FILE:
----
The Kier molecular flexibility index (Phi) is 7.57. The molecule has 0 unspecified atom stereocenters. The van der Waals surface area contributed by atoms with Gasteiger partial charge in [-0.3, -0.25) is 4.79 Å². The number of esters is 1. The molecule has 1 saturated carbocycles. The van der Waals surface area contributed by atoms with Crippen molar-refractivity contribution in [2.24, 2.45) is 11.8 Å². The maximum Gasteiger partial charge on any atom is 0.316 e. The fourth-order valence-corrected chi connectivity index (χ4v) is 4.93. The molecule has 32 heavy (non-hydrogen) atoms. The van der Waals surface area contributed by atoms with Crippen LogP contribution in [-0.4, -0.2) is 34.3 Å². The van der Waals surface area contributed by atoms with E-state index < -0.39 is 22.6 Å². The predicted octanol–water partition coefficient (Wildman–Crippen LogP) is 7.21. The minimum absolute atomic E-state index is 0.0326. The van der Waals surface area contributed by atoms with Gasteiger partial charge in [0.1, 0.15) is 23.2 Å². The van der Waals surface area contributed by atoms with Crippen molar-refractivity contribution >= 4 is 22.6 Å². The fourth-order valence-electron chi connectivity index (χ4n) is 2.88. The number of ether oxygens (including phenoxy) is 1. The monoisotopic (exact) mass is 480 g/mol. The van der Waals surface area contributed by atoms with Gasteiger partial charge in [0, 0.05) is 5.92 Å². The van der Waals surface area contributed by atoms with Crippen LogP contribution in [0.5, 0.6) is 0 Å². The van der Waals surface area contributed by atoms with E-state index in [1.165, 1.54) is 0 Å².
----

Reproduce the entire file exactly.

The Kier molecular flexibility index (Phi) is 7.57. The molecule has 0 unspecified atom stereocenters. The van der Waals surface area contributed by atoms with Gasteiger partial charge in [-0.3, -0.25) is 4.79 Å². The number of esters is 1. The molecule has 1 saturated carbocycles. The van der Waals surface area contributed by atoms with Crippen molar-refractivity contribution in [2.24, 2.45) is 11.8 Å². The maximum Gasteiger partial charge on any atom is 0.316 e. The fourth-order valence-corrected chi connectivity index (χ4v) is 4.93. The molecule has 32 heavy (non-hydrogen) atoms. The van der Waals surface area contributed by atoms with Crippen LogP contribution in [-0.4, -0.2) is 34.3 Å². The van der Waals surface area contributed by atoms with E-state index < -0.39 is 22.6 Å². The predicted octanol–water partition coefficient (Wildman–Crippen LogP) is 7.21. The minimum absolute atomic E-state index is 0.0326. The van der Waals surface area contributed by atoms with Gasteiger partial charge in [0.1, 0.15) is 23.2 Å². The van der Waals surface area contributed by atoms with Crippen molar-refractivity contribution >= 4 is 22.6 Å². The fourth-order valence-electron chi connectivity index (χ4n) is 2.88. The number of ether oxygens (including phenoxy) is 1. The monoisotopic (exact) mass is 480 g/mol. The van der Waals surface area contributed by atoms with Gasteiger partial charge in [0, 0.05) is 5.92 Å². The van der Waals surface area contributed by atoms with Crippen LogP contribution in [0.5, 0.6) is 0 Å². The van der Waals surface area contributed by atoms with E-state index in [1.165, 1.54) is 0 Å².